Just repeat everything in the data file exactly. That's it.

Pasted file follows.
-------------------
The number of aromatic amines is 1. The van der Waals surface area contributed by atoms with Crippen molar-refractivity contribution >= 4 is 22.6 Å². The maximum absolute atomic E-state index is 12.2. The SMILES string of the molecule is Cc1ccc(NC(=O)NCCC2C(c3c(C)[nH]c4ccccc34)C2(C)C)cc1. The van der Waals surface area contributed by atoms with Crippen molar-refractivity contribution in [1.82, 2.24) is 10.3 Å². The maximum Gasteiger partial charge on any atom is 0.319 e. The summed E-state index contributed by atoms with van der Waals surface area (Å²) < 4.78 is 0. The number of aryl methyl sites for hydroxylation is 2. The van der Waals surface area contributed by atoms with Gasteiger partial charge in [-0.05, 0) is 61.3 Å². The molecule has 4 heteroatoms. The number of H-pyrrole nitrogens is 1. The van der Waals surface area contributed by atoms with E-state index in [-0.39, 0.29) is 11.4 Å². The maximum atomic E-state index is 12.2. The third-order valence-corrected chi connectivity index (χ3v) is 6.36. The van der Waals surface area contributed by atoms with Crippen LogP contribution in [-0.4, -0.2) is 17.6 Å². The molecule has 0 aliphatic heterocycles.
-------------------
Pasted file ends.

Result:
The number of aromatic amines is 1. The van der Waals surface area contributed by atoms with Crippen molar-refractivity contribution >= 4 is 22.6 Å². The maximum absolute atomic E-state index is 12.2. The SMILES string of the molecule is Cc1ccc(NC(=O)NCCC2C(c3c(C)[nH]c4ccccc34)C2(C)C)cc1. The van der Waals surface area contributed by atoms with Crippen molar-refractivity contribution in [1.82, 2.24) is 10.3 Å². The maximum Gasteiger partial charge on any atom is 0.319 e. The summed E-state index contributed by atoms with van der Waals surface area (Å²) < 4.78 is 0. The number of aryl methyl sites for hydroxylation is 2. The van der Waals surface area contributed by atoms with Gasteiger partial charge in [-0.05, 0) is 61.3 Å². The molecule has 4 heteroatoms. The number of H-pyrrole nitrogens is 1. The van der Waals surface area contributed by atoms with E-state index in [-0.39, 0.29) is 11.4 Å². The maximum atomic E-state index is 12.2. The third-order valence-corrected chi connectivity index (χ3v) is 6.36. The van der Waals surface area contributed by atoms with Crippen LogP contribution in [-0.4, -0.2) is 17.6 Å². The molecule has 0 aliphatic heterocycles.